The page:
Collagen is the most abundant component of the extracellular matrix (ECM), therefore it represents an ideal biomaterial for the culture of a variety of cell types. Recently, collagen-based scaffolds have shown promise as 3D culture platforms for breast cancer-based research. Two-dimensional (2D) in vitro culture models, while useful for gaining preliminary insights, are ultimately flawed as they do not adequately replicate the tumour microenvironment. As a result, they do not facilitate proper 3D cell-cell/cell-matrix interactions and often an exaggerated response to therapeutic agents occurs. The ECM plays a crucial role in the development and spread of cancer. Alterations within the ECM have a significant impact on the pathogenesis of cancer, the initiation of metastasis and ultimate progression of the disease. 3D in vitro culture models that aim to replicate the tumour microenvironment have the potential to offer a new frontier for cancer research with cell growth, morphology and genetic properties that more closely match in vivo cancers. While initial 3D in vitro culture models used in breast cancer research consisted of simple hydrogel platforms, recent advances in biofabrication techniques, including freeze-drying, electrospinning and 3D bioprinting, have enabled the fabrication of biomimetic collagen-based platforms that more closely replicate the breast cancer ECM. This review highlights the current application of collagen-based scaffolds as 3D in vitro culture models for breast cancer research, specifically for adherence-based scaffolds (i.e. matrix-assisted). Finally, the future perspectives of 3D in vitro breast cancer models and their potential to lead to an improved understanding of breast cancer diagnosis and treatment are discussed.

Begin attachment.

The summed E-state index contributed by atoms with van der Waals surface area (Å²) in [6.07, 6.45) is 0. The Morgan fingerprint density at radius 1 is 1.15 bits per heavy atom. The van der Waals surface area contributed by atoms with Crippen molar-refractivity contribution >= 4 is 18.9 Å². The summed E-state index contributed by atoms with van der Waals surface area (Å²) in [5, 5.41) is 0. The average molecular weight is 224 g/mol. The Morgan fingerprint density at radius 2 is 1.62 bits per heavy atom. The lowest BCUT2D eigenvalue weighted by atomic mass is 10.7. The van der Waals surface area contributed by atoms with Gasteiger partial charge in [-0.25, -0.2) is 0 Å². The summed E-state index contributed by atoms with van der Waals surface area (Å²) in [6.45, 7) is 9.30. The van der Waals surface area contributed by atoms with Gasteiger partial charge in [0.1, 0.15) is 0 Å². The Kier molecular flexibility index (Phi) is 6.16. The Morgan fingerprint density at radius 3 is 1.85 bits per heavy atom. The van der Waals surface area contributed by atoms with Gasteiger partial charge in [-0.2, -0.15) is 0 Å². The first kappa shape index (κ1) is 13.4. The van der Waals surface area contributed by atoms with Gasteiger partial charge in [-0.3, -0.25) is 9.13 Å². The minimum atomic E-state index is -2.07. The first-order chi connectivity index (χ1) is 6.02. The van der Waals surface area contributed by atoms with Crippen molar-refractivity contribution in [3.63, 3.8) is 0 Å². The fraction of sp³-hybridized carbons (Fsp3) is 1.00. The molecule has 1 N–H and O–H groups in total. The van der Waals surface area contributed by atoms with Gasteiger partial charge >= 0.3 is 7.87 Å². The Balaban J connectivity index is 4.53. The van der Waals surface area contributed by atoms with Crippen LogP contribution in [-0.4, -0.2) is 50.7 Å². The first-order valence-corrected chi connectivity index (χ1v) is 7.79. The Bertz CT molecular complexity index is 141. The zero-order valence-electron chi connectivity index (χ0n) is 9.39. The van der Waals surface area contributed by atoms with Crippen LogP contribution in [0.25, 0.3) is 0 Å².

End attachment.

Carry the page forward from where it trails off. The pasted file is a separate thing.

|Number of pages||19|
|Journal||Materials Science and Engineering C: Materials for Biological Applications|
|Early online date||05 Feb 2021|
|Publication status||Published - Mar 2021|